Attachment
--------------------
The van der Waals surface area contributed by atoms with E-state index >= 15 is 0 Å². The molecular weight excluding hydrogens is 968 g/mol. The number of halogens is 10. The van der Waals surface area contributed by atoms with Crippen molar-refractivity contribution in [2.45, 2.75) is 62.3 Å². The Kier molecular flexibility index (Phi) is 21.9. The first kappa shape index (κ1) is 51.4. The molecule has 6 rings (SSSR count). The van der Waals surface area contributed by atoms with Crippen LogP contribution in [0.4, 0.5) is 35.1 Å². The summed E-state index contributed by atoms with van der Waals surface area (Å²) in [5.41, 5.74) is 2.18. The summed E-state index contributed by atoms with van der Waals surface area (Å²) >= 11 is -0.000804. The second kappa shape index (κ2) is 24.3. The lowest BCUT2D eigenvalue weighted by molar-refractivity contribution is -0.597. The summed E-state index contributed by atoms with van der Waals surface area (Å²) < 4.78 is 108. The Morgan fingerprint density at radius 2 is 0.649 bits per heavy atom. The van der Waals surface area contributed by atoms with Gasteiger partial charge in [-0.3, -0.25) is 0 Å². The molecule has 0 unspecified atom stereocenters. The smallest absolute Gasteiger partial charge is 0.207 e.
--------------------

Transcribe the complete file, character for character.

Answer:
The van der Waals surface area contributed by atoms with E-state index >= 15 is 0 Å². The molecular weight excluding hydrogens is 968 g/mol. The number of halogens is 10. The van der Waals surface area contributed by atoms with Crippen molar-refractivity contribution in [2.45, 2.75) is 62.3 Å². The Kier molecular flexibility index (Phi) is 21.9. The first kappa shape index (κ1) is 51.4. The molecule has 6 rings (SSSR count). The van der Waals surface area contributed by atoms with Crippen LogP contribution in [0.4, 0.5) is 35.1 Å². The summed E-state index contributed by atoms with van der Waals surface area (Å²) in [5.41, 5.74) is 2.18. The summed E-state index contributed by atoms with van der Waals surface area (Å²) >= 11 is -0.000804. The second kappa shape index (κ2) is 24.3. The lowest BCUT2D eigenvalue weighted by molar-refractivity contribution is -0.597. The summed E-state index contributed by atoms with van der Waals surface area (Å²) < 4.78 is 108. The Morgan fingerprint density at radius 2 is 0.649 bits per heavy atom. The van der Waals surface area contributed by atoms with Gasteiger partial charge in [-0.3, -0.25) is 0 Å². The molecule has 0 unspecified atom stereocenters. The smallest absolute Gasteiger partial charge is 0.207 e.